Clovelly

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Clovelly
Clovelly 04.jpg
The village sits 400-feet (120-metre) above the harbour and Bideford Bay
Clovelly is located in Devon
Clovelly
Clovelly
Location within Devon
Population443 - Whole parish (2011)
OS grid referenceSS315245
District
Shire county
Region
CountryEngland
Sovereign stateUnited Kingdom
Historic countyDevon
Post townBIDEFORD
Postcode districtEX39
Dialling code01237
PoliceDevon and Cornwall
FireDevon and Somerset
AmbulanceSouth Western
UK Parliament
List of places
UK
England
Devon
50°59′N 4°24′W / 50.99°N 04.40°W / 50.99; -04.40Coordinates: 50°59′N 4°24′W / 50.99°N 04.40°W / 50.99; -04.40

Clovelly (/kləˈvɛli/) is a harbour village in the Torridge district of Devon, England. Its steep pedestrianised cobbled main street, traditional architecture, donkeys and views over the Bristol Channel attract numerous tourists. At the 2011 census, the parish population was 443, which was 50 fewer than ten years previously.[n 1][1] The ward of Clovelly Bay includes the island of Lundy.[2]

An entrance fee is charged to enter the village via a village visitor centre which also charges for parking, entrance to two museums, Clovelly Court gardens, and an audiovisual history guide.[3][4]

The South West Coast Path National Trail runs from the top of the village. The village is privately owned, by John Rous as of March 2021; he inherited in 1983. The village "has mainly been in the Hamlyn family since 1738", and he is of that line.[5]

History[edit]

Lower part of the village, from the harbour wall

Northwest of the village is the site of an Iron Age hillfort at Windbury Head.

All Saints' Church, restored in 1866, is late Norman.[6] In the reign of King Richard II, the Manor of Clovelly was bought by the judge Sir John Cary, and the church contains several monuments to the Cary family, Lords of the Manor for 600 years.

Clovelly was a solely agricultural parish with no harbour until the late 16th century, when the squire, George Cary, had the stone pier erected, thus providing the only haven on this coast between Appledore and Boscastle. He also erected fish cellars and warehouses at the cliff base, and cottages along the banks of the stream that provided the only route to the shore from the plateau above. The works cost him £2,000 and turned Clovelly into a fishing village.[7]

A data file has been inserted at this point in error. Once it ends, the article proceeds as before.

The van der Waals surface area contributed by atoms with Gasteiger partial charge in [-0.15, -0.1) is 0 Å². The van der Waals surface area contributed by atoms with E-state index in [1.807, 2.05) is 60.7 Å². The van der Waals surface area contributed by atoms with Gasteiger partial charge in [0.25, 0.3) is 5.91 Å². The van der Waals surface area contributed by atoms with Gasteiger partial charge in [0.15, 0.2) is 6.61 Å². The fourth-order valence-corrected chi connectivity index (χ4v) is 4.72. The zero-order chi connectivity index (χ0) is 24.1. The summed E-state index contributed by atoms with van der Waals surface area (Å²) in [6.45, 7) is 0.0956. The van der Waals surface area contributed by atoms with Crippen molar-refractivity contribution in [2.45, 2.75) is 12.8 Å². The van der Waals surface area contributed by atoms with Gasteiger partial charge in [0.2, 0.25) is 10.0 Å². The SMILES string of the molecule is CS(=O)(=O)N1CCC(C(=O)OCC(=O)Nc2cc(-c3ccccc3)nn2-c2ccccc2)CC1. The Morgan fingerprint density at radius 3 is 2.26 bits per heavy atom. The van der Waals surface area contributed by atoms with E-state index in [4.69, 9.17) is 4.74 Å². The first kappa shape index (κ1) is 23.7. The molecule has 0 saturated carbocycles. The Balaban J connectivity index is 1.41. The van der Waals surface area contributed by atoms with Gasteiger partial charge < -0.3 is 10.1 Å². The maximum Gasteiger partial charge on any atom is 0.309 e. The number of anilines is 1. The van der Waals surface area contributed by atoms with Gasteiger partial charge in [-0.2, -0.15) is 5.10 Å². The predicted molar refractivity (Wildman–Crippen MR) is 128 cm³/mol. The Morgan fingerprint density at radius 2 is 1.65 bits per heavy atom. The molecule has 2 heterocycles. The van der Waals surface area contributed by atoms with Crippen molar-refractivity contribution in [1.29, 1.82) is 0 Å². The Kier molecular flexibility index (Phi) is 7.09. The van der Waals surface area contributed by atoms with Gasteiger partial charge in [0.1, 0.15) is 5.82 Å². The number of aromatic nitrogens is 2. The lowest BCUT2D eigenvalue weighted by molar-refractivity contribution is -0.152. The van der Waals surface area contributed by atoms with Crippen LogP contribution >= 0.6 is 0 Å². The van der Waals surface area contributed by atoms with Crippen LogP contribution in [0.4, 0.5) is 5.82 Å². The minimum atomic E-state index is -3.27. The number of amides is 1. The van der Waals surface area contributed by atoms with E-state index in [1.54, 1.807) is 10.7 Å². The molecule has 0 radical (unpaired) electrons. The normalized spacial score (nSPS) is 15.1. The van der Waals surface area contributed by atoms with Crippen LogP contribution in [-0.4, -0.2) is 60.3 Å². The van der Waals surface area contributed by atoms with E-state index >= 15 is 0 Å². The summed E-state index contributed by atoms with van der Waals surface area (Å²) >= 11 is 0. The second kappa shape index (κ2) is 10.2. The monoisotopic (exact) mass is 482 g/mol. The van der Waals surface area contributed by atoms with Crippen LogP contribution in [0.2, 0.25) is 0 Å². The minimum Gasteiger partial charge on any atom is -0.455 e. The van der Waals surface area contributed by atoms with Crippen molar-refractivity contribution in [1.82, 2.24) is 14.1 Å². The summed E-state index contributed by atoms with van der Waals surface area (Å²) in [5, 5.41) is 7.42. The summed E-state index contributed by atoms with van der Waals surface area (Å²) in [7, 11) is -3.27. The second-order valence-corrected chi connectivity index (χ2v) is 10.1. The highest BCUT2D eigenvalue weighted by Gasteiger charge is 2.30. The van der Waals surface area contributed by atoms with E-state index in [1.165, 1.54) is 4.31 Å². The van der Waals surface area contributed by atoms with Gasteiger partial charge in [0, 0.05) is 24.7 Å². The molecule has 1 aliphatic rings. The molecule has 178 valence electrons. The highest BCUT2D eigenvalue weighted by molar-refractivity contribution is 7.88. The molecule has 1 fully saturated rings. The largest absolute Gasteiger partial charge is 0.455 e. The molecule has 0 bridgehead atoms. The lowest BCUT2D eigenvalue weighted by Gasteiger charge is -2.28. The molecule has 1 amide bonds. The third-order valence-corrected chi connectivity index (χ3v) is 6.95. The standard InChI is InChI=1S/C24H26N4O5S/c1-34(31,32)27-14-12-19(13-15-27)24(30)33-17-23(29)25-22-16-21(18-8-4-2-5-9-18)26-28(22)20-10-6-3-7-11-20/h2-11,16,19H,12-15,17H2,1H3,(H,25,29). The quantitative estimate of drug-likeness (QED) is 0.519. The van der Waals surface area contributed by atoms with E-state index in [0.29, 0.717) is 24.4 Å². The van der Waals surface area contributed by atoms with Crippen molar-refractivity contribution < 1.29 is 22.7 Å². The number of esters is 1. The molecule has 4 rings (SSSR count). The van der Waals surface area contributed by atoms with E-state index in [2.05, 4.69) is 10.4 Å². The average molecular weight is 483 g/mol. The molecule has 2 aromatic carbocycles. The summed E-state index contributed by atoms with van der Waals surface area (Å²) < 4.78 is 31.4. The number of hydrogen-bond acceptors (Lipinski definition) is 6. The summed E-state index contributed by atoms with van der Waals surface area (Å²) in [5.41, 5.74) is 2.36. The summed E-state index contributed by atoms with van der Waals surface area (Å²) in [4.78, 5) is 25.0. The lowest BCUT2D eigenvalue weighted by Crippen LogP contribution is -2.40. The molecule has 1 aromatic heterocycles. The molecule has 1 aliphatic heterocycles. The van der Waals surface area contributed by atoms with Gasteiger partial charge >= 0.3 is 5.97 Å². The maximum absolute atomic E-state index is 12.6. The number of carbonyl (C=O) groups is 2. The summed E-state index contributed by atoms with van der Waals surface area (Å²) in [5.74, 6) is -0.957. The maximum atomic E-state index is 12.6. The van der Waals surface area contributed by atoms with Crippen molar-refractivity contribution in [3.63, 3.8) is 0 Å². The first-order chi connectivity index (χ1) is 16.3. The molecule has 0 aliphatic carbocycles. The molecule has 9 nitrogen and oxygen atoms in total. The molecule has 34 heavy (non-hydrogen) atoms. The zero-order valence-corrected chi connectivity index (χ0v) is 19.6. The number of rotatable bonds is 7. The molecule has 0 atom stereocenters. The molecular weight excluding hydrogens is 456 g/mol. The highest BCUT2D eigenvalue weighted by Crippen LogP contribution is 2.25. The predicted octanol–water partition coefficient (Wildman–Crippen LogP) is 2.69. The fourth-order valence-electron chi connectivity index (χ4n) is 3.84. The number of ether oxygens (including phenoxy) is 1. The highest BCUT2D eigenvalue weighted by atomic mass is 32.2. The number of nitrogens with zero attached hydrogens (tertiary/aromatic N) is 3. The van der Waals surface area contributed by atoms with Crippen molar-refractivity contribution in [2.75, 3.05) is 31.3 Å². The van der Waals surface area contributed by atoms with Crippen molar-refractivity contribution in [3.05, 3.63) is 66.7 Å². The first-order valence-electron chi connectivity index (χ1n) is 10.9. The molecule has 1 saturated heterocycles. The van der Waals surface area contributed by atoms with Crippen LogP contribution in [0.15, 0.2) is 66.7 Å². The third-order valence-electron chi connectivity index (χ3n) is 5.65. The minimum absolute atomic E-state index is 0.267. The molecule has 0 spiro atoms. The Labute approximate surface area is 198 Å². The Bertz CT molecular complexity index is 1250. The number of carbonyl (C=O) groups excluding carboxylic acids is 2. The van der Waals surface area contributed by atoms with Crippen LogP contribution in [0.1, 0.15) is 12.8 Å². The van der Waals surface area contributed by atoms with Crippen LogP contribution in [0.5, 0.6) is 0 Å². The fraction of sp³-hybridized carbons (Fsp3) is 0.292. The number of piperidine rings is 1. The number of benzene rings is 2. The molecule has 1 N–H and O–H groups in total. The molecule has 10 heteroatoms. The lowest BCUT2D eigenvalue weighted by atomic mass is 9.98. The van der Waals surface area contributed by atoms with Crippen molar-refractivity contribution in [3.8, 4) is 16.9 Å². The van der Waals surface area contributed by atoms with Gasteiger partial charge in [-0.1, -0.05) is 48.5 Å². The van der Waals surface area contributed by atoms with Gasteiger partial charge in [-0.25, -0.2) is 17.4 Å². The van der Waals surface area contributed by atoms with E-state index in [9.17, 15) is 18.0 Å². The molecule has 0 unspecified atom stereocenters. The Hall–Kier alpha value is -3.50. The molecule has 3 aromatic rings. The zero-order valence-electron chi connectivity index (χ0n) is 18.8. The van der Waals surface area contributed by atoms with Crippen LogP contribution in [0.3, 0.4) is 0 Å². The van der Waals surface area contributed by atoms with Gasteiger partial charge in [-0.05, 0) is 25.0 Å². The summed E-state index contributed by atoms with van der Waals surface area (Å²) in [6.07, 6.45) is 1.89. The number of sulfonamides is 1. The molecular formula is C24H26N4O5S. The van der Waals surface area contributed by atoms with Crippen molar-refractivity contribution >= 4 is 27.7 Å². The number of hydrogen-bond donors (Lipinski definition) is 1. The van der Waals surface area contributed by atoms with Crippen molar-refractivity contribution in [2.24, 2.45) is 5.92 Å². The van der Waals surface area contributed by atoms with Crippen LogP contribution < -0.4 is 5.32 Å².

In 1901 the village had a population of 521.[8]

The privately owned village and has been associated with only three families since the middle of the 13th century. The Clovelly Estate was acquired by the Hamlyn family in 1738. Clovelly's preservation owes much to Christine Hamlyn who dedicated herself to renovating and expanding the ancient cottages while beautifying the village.[9]

Today the Clovelly Estate Company owns all of the buildings in the village and is responsible for maintaining the village and preserving its character. Today the company is run led by John Rous, a descendant of the Hamlyn family w ho lives at Clovelly Court. John Rous is the only son of Keith Rous, the 5th Earl of Stradbroke and Mary Asquith, granddaughter of former Prime Minister H. H. Asquith.[10] As of 2021, Clovelly included approximately "80 cottages, two chapels, two hotels", woodlands and about 2000 acres of farmland. The village encourages tourism and has been financially successful in that endeavour as of 2019.[11]

Buildings[edit]

Each of the buildings along the terraced cobbled street is architecturally listed: more than 50 of these 71 are on the main street itself. Only seven buildings are not listed. At Grade II*, are numbers 16, and 45–47, 53–54 (53 has the house name Crazy Kate's), and 59–61.[12]